AER: Public consultation begins on solar PV guidelines in Oman

By Conrad Prabhu — MUSCAT: Jan 21 – Ahead of the planned roll-out of a regulatory framework for small-scale, grid-connected solar photovoltaic systems — a move that will pave the way for the introduction of roof-top solar capacity for the first time in the Sultanate — the Authority for Electricity Regulation Oman (AER) has kicked off a phase of public consultation aimed at garnering general feedback on proposed regulation underpinning this landmark initiative. It follows the completion of the draft of the standards that will come into play when interconnecting roof-top solar systems or other small-scale PV-based equipment to the grid. Those standards were put together on the Authority’s behalf by CESI Middle East, the regional branch of prominent European-based renewables specialist CESI.
Announcing the start of the public consultation phase, the Authority said the exercise will cover four key facets that are at the heart of a robust and effective regulatory framework for small-scale grid-connection solar PV systems.  These pertain to: (i) the draft technical standards applicable to grid-connected systems (ii) the proposed methodology for connecting PV systems to the grid (iii) interconnection guidelines, and (iv) incentives offered to private homes as well as commercial, industrial and public sector organisations investing in grid-connected solar PV systems.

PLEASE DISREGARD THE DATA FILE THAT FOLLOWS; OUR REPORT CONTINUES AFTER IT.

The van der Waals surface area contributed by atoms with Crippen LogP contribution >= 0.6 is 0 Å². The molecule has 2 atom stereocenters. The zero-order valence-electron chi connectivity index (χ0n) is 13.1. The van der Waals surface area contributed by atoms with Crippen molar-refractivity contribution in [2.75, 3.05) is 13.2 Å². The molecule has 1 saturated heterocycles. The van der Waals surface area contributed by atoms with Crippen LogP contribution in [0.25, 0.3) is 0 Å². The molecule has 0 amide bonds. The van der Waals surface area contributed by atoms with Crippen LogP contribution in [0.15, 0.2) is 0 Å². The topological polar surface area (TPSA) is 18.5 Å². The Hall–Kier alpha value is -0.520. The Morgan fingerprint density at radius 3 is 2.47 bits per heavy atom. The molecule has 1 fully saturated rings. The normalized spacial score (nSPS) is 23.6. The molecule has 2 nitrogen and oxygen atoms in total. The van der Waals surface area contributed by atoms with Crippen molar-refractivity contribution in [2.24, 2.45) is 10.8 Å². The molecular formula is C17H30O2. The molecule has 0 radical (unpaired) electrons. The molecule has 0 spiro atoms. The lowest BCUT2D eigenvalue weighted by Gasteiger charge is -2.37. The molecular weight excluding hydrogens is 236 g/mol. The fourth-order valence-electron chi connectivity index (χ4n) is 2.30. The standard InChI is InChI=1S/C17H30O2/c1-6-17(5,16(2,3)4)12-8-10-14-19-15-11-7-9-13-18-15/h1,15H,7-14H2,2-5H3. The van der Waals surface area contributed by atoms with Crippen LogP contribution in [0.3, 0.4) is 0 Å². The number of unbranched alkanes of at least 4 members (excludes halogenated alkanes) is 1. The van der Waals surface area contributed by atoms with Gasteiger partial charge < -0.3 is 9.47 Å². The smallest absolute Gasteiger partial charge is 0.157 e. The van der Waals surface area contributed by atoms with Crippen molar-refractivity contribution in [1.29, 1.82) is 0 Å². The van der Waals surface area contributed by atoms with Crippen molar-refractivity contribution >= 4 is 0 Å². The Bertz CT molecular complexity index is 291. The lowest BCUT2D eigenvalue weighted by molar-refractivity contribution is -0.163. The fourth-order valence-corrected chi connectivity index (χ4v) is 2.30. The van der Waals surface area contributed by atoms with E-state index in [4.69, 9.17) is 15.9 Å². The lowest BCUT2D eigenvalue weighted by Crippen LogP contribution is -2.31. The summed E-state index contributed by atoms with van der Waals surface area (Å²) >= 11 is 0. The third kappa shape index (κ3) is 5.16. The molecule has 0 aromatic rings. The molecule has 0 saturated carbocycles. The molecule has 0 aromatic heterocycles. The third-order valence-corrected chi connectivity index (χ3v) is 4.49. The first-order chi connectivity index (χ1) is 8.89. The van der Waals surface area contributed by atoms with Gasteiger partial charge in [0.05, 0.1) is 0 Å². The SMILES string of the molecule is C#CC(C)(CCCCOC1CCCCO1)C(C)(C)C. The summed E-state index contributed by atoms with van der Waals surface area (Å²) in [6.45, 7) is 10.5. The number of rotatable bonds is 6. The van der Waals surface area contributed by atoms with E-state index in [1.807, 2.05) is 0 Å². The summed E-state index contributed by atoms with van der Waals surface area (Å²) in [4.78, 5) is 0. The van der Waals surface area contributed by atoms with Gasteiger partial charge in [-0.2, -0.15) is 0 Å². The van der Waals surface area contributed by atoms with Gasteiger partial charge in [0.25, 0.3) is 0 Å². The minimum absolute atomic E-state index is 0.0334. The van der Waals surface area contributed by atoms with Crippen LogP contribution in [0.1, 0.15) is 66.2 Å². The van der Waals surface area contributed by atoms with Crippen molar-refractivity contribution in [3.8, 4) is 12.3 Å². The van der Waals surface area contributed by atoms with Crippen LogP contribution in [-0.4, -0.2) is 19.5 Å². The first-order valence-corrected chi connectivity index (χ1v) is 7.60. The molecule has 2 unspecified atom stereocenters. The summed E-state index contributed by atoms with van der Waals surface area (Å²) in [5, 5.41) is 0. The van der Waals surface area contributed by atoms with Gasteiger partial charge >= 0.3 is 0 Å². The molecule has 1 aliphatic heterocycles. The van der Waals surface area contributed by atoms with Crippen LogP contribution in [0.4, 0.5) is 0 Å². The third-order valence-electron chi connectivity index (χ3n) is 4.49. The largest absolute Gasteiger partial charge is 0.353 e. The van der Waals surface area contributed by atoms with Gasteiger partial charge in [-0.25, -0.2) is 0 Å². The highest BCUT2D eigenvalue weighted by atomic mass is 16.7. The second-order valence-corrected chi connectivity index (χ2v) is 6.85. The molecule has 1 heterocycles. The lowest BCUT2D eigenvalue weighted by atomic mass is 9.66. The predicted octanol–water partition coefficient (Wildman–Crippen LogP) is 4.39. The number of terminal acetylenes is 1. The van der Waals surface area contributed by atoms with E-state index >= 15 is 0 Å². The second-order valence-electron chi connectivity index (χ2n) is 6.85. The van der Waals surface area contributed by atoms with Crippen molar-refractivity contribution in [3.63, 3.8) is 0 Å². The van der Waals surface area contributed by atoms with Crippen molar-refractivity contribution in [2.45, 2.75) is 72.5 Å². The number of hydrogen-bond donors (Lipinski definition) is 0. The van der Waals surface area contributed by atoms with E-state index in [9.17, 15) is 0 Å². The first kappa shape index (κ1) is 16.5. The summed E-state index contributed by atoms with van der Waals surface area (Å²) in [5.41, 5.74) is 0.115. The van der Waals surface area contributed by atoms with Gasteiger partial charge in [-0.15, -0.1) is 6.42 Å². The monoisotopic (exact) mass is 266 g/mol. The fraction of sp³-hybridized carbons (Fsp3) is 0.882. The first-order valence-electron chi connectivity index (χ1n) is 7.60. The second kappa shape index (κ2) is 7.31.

Documents outlining the proposed standards and guidelines relevant to each of the four themes are being published by the Authority at certain intervals to allow for stakeholders and the general public to offer their detailed feedback.
The first to be released is a package of draft technical standards defining a common set of requirements for solar PV generating plants operating in parallel with distribution networks in low (LV) and medium (MV) voltage up to 33 kV.  It spells out the criteria for, among other things, the type of equipment that may be used for interconnecting the PV plants with a distribution network.
Additionally, it outlines measures that must be in place to prevent PV plants from causing disruptions or damage to the distribution network and to other customers linked to the same network.
A two-week timeframe concluding on February 2, 2017 has been specified for the submission of public feedback on the draft technical standards.
Earlier this month, the Authority announced that it is targeting a March-end timeframe to issue the final regulatory framework for small-scale grid-connected solar PV systems. It has also encouraged small and medium Omani businesses to register with the Distribution Code Review Panel (DCRP), a cross-sectoral committee that oversees contractor and vendor compliance with technical and safety criteria in the power sector, and capitalize on a potential windfall in business opportunities that will open up when the regulatory framework is in place.
A study commissioned by the Public Authority for Electricity and Water (PAEW) found that rooftop solar PV systems installed across the Sultanate could potentially generate around 1.4 gigawatt-hours of electricity annually.